Meta-analysis of randomised controlled trials with-acetylcysteine in the treatment of schizophrenia.
Aust N Z J Psychiatry. 2019 Dec 11:4867419893439. Epub 2019 Dec 11. PMID: 31826654
Caitlin Ob Yolland
OBJECTIVE: There is accumulating evidence that adjunctive treatment with-acetylcysteine may be effective for schizophrenia. This study aimed to conduct a comprehensive meta-analysis examining the efficacy of randomised control trials investigating-acetylcysteine as an adjunct treatment for schizophrenia and the first to investigate cognition as an outcome.
METHODS: We systematically reviewed Medline, EmCare, PsycINFO, Embase, CINAHL Complete, China Knowledge Resource Integrated Database and the Cochrane Clinical Trials online registry for randomised control trials of-acetylcysteine for schizophrenia. We undertook pairwise meta-analyses of-acetylcysteine vs placebo for psychosis symptoms and cognition.
RESULTS: Seven studies, including= 220 receiving-acetylcysteine and= 220 receiving placebo, met inclusion criteria for the pairwise meta-analyses. Positive and Negative Syndrome Scale negative and total scores were significantly improved in the-acetylcysteine group after 24 weeks of treatment. The cognitive domain of working memory improved with-acetylcysteine supplementation.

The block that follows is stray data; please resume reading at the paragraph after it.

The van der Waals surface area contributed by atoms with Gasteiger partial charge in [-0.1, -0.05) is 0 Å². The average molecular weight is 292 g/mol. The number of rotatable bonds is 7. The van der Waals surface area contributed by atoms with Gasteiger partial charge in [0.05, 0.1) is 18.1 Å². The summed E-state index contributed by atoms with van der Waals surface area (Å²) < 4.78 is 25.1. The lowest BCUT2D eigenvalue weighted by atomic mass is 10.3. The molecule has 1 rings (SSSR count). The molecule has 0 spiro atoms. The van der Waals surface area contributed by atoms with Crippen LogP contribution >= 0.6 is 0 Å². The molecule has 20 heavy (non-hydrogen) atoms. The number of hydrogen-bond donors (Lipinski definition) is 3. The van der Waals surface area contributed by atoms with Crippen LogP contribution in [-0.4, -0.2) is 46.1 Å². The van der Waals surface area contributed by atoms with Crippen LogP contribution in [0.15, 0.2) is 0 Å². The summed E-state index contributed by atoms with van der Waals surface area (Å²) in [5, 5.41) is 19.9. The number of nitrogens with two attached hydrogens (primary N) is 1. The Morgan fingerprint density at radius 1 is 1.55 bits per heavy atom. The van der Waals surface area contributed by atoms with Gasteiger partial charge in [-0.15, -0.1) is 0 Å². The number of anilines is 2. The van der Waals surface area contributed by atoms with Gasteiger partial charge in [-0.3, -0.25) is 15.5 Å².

CONCLUSION: Evidence supports the notion that-acetylcysteine may be a useful adjunct to standard treatment for the improvement of schizophrenia symptoms, as well as the cognitive domain of working memory. Treatment effects were observed at the later time point (⩾24 weeks), suggesting that longer interventions are required for the success of-acetylcysteine treatment.